Continuing with the classes, on one hand there are many, and, at first glance, they are a diverse bunch. The sad reality is that everybody pretty much plays the same. From ranged characters like the Wizard or the Demon Hunter, to the closed-ranged warriors like the Barbarian or the Crusader, all heroes soon become ridiculously strong Swiss knives that can do all kinds of stuff, essentially making everyone be jacks of all trades, as well as masters. Even worse? You have little creative freedom over your built. Not being able to assign stats isn't the problem here; the skills are.

All abilities will be unlocked while playing, which means that the only thing that you can do is to choose a selection of abilities; the ones you like the most, or the ones that you currently need. Not being restricted to a specific build might seem liberating, but it also wipes out the fan of creating your own, unique characters, as you can only slightly optimise your skills by choosing one amongst a couple of runes that marginally alter the way these behave, and nothing more than that. Therefore, you can forget about creating specialised builds.

Generally, from its aesthetic and narrative aspects, to the actual gameplay, Diablo III simply can't hold a candle to Diablo II. The reason is that Blizzard is not the same company any more. After "losing" some of its most important talents, it changed its attitude towards the way it handled its games, and, most importantly, World of Warcraft happened, which wasn't just a video game, but a phenomenon. That's why Diablo III was made the way it is. That's why it isn't worthy of the name it carries. That's why you should reinstall Diablo II again.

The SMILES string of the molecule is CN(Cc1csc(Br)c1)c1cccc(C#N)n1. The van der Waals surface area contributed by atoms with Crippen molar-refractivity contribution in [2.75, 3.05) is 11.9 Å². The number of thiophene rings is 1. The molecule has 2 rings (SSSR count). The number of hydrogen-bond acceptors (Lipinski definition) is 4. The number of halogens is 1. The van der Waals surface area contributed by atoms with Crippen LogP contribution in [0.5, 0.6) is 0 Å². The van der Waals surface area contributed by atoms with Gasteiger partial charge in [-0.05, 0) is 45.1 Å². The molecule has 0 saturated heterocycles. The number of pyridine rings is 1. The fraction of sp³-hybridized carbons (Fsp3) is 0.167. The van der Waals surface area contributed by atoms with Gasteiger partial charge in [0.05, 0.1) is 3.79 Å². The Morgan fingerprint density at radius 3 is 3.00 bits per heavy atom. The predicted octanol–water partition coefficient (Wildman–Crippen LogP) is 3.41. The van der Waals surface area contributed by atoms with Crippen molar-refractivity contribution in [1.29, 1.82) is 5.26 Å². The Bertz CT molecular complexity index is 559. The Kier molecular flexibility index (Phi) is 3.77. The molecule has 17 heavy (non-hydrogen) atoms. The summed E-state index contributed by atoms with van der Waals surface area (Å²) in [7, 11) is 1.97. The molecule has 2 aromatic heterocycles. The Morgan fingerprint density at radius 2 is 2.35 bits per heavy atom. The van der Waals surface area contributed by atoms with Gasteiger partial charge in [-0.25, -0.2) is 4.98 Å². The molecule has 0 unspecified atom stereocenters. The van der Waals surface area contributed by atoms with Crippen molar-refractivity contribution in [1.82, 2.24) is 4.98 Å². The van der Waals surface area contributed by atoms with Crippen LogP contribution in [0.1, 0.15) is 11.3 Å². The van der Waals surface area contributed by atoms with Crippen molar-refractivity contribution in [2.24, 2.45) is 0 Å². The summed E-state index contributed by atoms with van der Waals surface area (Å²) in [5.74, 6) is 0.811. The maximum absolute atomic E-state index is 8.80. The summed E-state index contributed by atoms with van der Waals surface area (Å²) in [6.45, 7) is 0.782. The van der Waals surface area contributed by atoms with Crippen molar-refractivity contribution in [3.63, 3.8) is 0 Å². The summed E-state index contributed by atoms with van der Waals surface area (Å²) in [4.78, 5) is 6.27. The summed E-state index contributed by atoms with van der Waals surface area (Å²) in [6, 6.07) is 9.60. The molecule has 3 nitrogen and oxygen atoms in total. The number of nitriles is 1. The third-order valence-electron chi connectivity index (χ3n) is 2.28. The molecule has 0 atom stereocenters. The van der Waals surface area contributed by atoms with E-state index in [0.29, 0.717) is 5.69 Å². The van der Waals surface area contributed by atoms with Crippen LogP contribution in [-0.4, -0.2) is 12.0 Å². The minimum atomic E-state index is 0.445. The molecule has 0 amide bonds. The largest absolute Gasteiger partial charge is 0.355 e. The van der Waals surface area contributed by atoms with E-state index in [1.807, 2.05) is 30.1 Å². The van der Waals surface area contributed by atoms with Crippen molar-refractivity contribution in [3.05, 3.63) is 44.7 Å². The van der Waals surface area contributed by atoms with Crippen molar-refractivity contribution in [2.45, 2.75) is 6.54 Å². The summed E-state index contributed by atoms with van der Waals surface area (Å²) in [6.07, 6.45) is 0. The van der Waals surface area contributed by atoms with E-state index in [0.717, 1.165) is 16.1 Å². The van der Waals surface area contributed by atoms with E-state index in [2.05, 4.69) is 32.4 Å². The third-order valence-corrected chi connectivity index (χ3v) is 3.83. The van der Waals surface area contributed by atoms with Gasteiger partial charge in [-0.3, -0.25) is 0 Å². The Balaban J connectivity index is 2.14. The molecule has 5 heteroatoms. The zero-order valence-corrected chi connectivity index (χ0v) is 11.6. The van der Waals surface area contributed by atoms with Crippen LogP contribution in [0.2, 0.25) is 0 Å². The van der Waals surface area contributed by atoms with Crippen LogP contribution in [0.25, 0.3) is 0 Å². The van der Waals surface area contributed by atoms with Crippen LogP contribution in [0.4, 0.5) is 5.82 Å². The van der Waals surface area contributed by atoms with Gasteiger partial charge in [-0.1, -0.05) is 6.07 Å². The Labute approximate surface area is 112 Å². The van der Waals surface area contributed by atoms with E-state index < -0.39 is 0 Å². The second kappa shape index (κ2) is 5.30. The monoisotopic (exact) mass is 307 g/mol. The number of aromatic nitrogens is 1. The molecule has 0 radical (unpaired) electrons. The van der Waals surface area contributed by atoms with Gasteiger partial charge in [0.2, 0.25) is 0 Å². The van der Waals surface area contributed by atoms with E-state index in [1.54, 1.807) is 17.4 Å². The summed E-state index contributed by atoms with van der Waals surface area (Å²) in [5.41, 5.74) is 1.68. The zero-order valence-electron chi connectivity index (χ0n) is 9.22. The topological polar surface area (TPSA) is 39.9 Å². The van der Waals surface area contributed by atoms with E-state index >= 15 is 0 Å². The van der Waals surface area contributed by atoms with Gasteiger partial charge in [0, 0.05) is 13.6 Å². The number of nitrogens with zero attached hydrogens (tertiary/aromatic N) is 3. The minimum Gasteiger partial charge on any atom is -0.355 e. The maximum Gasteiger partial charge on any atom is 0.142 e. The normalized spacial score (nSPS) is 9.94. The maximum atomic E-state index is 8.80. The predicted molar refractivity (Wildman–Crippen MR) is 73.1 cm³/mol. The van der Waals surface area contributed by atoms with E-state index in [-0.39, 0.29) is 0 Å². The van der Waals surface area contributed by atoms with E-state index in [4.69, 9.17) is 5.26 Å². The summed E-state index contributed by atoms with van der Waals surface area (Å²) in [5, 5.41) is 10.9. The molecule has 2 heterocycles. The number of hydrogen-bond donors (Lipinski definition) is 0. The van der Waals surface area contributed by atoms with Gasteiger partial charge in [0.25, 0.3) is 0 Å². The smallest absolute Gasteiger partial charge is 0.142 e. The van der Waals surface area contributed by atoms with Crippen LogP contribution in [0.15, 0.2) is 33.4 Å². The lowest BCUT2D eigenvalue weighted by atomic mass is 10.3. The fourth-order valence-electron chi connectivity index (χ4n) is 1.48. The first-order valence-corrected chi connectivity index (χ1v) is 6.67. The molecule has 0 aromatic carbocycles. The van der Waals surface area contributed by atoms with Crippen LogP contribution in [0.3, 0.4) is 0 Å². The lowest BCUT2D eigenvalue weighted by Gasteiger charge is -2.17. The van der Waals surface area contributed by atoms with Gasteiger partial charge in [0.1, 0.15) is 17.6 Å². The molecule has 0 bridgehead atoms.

Screenshot for Diablo III on PC

Cubed3 Rating

5/10
Rated 5 out of 10

Average

In the words of Diablo II's Marius, "what have I done to deserve this?!" The Lord of Terror's threequel looks good, has decent gameplay, and doesn't have any glaring flaws from a technical or mechanical point of view. Generally, it could in no way be considered a bad video game - it is, however, a title that is just... there. It's a big budget, high profile 'ok,' a faint shadow of its former shelf that carries the same name, but lacks almost everything that made it great. Hell simply froze over.

Developer

Blizzard

Publisher

Blizzard

Genre

Real Time RPG

Players

4

C3 Score

Rated $score out of 10  5/10

Reader Score

Rated $score out of 10  0 (0 Votes)

European release date Out now   North America release date Out now   Japan release date Out now   Australian release date Out now